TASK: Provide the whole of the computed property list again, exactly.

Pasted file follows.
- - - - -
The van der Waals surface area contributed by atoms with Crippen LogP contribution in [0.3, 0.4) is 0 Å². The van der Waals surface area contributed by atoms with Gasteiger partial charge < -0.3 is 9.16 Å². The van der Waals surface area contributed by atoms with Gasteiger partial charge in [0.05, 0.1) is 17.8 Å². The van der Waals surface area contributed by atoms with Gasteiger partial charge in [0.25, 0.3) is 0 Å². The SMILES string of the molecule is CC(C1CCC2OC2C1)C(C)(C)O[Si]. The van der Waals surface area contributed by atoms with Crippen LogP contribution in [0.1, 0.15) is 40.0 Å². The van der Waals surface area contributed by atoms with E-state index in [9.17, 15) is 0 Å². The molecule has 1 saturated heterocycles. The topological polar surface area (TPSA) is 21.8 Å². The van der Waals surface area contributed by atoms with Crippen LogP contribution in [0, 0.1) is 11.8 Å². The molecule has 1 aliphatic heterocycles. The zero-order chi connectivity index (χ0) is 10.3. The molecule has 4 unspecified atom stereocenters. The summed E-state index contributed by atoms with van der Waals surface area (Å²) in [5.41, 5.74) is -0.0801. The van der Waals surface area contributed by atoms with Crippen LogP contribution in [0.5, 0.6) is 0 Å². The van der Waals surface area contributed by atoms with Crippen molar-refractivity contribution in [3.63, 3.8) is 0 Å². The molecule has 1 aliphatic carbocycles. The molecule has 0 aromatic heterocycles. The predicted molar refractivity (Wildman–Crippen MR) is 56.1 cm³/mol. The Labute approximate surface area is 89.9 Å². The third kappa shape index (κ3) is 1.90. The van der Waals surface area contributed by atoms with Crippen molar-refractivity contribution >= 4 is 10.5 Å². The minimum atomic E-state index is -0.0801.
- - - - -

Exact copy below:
The van der Waals surface area contributed by atoms with Crippen LogP contribution in [0.3, 0.4) is 0 Å². The van der Waals surface area contributed by atoms with Gasteiger partial charge < -0.3 is 9.16 Å². The van der Waals surface area contributed by atoms with Gasteiger partial charge in [0.05, 0.1) is 17.8 Å². The van der Waals surface area contributed by atoms with Gasteiger partial charge in [0.25, 0.3) is 0 Å². The SMILES string of the molecule is CC(C1CCC2OC2C1)C(C)(C)O[Si]. The van der Waals surface area contributed by atoms with Crippen LogP contribution in [0.1, 0.15) is 40.0 Å². The van der Waals surface area contributed by atoms with E-state index in [9.17, 15) is 0 Å². The molecule has 1 saturated heterocycles. The topological polar surface area (TPSA) is 21.8 Å². The van der Waals surface area contributed by atoms with Crippen LogP contribution in [0, 0.1) is 11.8 Å². The molecule has 1 aliphatic heterocycles. The zero-order chi connectivity index (χ0) is 10.3. The molecule has 4 unspecified atom stereocenters. The summed E-state index contributed by atoms with van der Waals surface area (Å²) in [5.41, 5.74) is -0.0801. The van der Waals surface area contributed by atoms with Crippen LogP contribution in [0.5, 0.6) is 0 Å². The van der Waals surface area contributed by atoms with Crippen molar-refractivity contribution in [3.63, 3.8) is 0 Å². The molecule has 1 aliphatic carbocycles. The molecule has 0 aromatic heterocycles. The predicted molar refractivity (Wildman–Crippen MR) is 56.1 cm³/mol. The Labute approximate surface area is 89.9 Å². The third kappa shape index (κ3) is 1.90. The van der Waals surface area contributed by atoms with Crippen molar-refractivity contribution >= 4 is 10.5 Å². The minimum atomic E-state index is -0.0801.